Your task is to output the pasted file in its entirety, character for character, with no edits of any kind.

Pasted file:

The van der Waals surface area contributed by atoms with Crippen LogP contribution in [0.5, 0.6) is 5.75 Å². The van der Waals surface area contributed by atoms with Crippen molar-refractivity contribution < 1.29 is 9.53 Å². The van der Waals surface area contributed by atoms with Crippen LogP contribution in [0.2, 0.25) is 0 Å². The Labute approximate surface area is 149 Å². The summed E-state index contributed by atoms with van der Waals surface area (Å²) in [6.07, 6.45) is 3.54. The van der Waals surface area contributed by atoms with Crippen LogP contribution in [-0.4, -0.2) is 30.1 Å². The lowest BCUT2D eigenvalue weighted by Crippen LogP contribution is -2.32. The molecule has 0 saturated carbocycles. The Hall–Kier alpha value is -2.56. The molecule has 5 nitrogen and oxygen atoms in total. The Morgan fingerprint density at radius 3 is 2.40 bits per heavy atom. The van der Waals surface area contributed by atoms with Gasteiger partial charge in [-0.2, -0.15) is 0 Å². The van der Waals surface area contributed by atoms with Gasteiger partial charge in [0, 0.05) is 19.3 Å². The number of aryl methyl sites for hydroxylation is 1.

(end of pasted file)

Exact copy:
The van der Waals surface area contributed by atoms with Crippen LogP contribution in [0.5, 0.6) is 5.75 Å². The van der Waals surface area contributed by atoms with Crippen molar-refractivity contribution < 1.29 is 9.53 Å². The van der Waals surface area contributed by atoms with Crippen LogP contribution in [0.2, 0.25) is 0 Å². The Labute approximate surface area is 149 Å². The summed E-state index contributed by atoms with van der Waals surface area (Å²) in [6.07, 6.45) is 3.54. The van der Waals surface area contributed by atoms with Crippen LogP contribution in [-0.4, -0.2) is 30.1 Å². The lowest BCUT2D eigenvalue weighted by Crippen LogP contribution is -2.32. The molecule has 0 saturated carbocycles. The Hall–Kier alpha value is -2.56. The molecule has 5 nitrogen and oxygen atoms in total. The Morgan fingerprint density at radius 3 is 2.40 bits per heavy atom. The van der Waals surface area contributed by atoms with Gasteiger partial charge in [-0.2, -0.15) is 0 Å². The van der Waals surface area contributed by atoms with Gasteiger partial charge in [0, 0.05) is 19.3 Å². The number of aryl methyl sites for hydroxylation is 1.